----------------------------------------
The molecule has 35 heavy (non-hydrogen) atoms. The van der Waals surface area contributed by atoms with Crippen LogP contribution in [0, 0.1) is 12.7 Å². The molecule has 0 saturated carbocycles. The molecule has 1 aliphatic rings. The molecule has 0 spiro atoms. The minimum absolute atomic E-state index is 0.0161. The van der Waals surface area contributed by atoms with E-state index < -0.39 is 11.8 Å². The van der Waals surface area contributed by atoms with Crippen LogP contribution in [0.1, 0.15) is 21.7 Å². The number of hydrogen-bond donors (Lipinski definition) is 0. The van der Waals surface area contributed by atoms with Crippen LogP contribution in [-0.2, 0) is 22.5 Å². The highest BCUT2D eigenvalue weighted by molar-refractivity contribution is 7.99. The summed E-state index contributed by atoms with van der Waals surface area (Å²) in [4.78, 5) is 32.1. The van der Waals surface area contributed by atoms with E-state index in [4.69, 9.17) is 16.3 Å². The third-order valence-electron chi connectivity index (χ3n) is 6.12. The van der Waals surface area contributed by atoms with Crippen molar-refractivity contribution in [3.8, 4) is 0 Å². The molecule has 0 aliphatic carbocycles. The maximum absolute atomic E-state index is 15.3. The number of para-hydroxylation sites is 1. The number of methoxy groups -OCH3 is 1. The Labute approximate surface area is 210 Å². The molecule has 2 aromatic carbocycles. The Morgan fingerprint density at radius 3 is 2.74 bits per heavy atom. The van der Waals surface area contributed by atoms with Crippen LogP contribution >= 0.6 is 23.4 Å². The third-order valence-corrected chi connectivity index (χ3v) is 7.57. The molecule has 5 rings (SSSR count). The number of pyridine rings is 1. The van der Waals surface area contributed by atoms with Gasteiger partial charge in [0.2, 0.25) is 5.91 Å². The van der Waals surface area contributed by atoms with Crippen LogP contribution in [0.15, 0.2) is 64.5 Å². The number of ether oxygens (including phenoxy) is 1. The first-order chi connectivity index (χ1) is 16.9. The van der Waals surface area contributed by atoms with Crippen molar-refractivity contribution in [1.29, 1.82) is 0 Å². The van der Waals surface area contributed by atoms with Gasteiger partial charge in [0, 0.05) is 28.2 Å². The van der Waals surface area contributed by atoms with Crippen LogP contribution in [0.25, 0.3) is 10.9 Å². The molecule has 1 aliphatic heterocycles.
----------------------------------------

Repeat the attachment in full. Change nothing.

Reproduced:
The molecule has 35 heavy (non-hydrogen) atoms. The van der Waals surface area contributed by atoms with Crippen LogP contribution in [0, 0.1) is 12.7 Å². The molecule has 0 saturated carbocycles. The molecule has 1 aliphatic rings. The molecule has 0 spiro atoms. The minimum absolute atomic E-state index is 0.0161. The van der Waals surface area contributed by atoms with E-state index < -0.39 is 11.8 Å². The van der Waals surface area contributed by atoms with Crippen LogP contribution in [0.1, 0.15) is 21.7 Å². The number of hydrogen-bond donors (Lipinski definition) is 0. The van der Waals surface area contributed by atoms with Crippen LogP contribution in [-0.2, 0) is 22.5 Å². The highest BCUT2D eigenvalue weighted by molar-refractivity contribution is 7.99. The summed E-state index contributed by atoms with van der Waals surface area (Å²) in [4.78, 5) is 32.1. The van der Waals surface area contributed by atoms with E-state index in [4.69, 9.17) is 16.3 Å². The third-order valence-electron chi connectivity index (χ3n) is 6.12. The van der Waals surface area contributed by atoms with Crippen molar-refractivity contribution in [3.8, 4) is 0 Å². The molecule has 0 aliphatic carbocycles. The maximum absolute atomic E-state index is 15.3. The number of para-hydroxylation sites is 1. The number of methoxy groups -OCH3 is 1. The Labute approximate surface area is 210 Å². The molecule has 2 aromatic carbocycles. The Morgan fingerprint density at radius 3 is 2.74 bits per heavy atom. The van der Waals surface area contributed by atoms with Crippen LogP contribution >= 0.6 is 23.4 Å². The third-order valence-corrected chi connectivity index (χ3v) is 7.57. The molecule has 5 rings (SSSR count). The number of pyridine rings is 1. The van der Waals surface area contributed by atoms with Gasteiger partial charge in [0.2, 0.25) is 5.91 Å². The van der Waals surface area contributed by atoms with Crippen LogP contribution in [0.15, 0.2) is 64.5 Å². The number of ether oxygens (including phenoxy) is 1. The first-order chi connectivity index (χ1) is 16.9. The van der Waals surface area contributed by atoms with Crippen molar-refractivity contribution in [1.29, 1.82) is 0 Å². The van der Waals surface area contributed by atoms with Gasteiger partial charge in [0, 0.05) is 28.2 Å². The van der Waals surface area contributed by atoms with Crippen LogP contribution in [0.25, 0.3) is 10.9 Å². The molecule has 1 aliphatic heterocycles.